Chris Donovan had no knowledge of any wrongdoing involving campaign donations, former U.S. Attorney Stanley Twardy concluded after an extensive audit of the House Speaker’s campaign for the Fifth Congressional District.
“In short based on our review… we found nothing to indicate Donovan had knowledge of improper contributions or any quid pro quo arrangements,” Twardy said at a press conference releasing his findings Thursday morning.
Twardy’s office was hired by the Donovan campaign after former campaign finance director Robert Braddock Jr. was arrested and charged with hiding the source of two $10,000 campaign donations.
Twardy’s office reviewed thousands of emails from Donovan, his campaign and legislative staff, as well as text messages. Staff also interviewed Donovan and 12 members of Donovan’s campaign and legislative staff. Braddock and three other campaign staff who have been implicated in the improper donations refused to speak with Twardy at the advice of their attorneys.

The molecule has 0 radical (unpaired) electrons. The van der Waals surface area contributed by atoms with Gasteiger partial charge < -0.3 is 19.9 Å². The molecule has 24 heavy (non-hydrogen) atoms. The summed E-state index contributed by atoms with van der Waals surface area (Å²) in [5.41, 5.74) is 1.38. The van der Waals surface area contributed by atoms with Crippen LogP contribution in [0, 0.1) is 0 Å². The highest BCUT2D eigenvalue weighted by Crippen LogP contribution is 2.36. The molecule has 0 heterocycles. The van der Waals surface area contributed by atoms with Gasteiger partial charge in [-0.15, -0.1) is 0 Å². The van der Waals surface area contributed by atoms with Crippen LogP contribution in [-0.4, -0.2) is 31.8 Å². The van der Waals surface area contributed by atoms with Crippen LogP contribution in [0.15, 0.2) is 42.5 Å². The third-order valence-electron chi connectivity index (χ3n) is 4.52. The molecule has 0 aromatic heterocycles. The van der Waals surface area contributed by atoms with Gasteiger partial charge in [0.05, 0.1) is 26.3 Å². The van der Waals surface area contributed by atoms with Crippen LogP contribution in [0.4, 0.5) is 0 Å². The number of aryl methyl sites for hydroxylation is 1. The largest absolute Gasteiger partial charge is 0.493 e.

Twardy explained that in cases of wrongdoing, there is almost always an email trail to bear witness.
“We found none of that here. You heard the total volume of emails we looked at. We were quite exhaustively searching here,” Twardy said. “It would be unusual for me, based on my experience to have any largespread conspiracy without emails or any other written documents.”
According to Twardy, his interviews revealed that Donovan disliked being involved in fundraising and despite weekly emails updating him on campaign contributions and their sources, Donovan had little knowledge of the details. Since July of 2011, the Donovan campaign received donations from more than 8,000 people, Twardy said.
The first time emails to Donovan regarding legislation proposing the taxation of roll-your-own smokeshops and its possible implications for the state of Connecticut appeared was at the end of the legislative session, Twardy said.
At that point, Donovan received what appeared to be form letters from smokeshop owners asking Donovan to oppose the legislation but Donovan did not respond, Twardy said.
He later received an email indicating if the smokeshops were not taxed, the state would be at risk of losing its share of settlements with the tobacco industry and Donovan asked a staff member to follow up.
Twardy said that he was confident all of Donovan’s emails were looked at because his staff froze emails and imaged the computers, Donovan’s iPhone, iPad and the computers assigned to him at the legislature and at his campaign.
“Everything was looked at,” Twardy said, explaining how his findings differed from Donovan’s earlier declaration of innocence. “It’s not just somebody saying something. It’s substantiated by what’s not in the record.”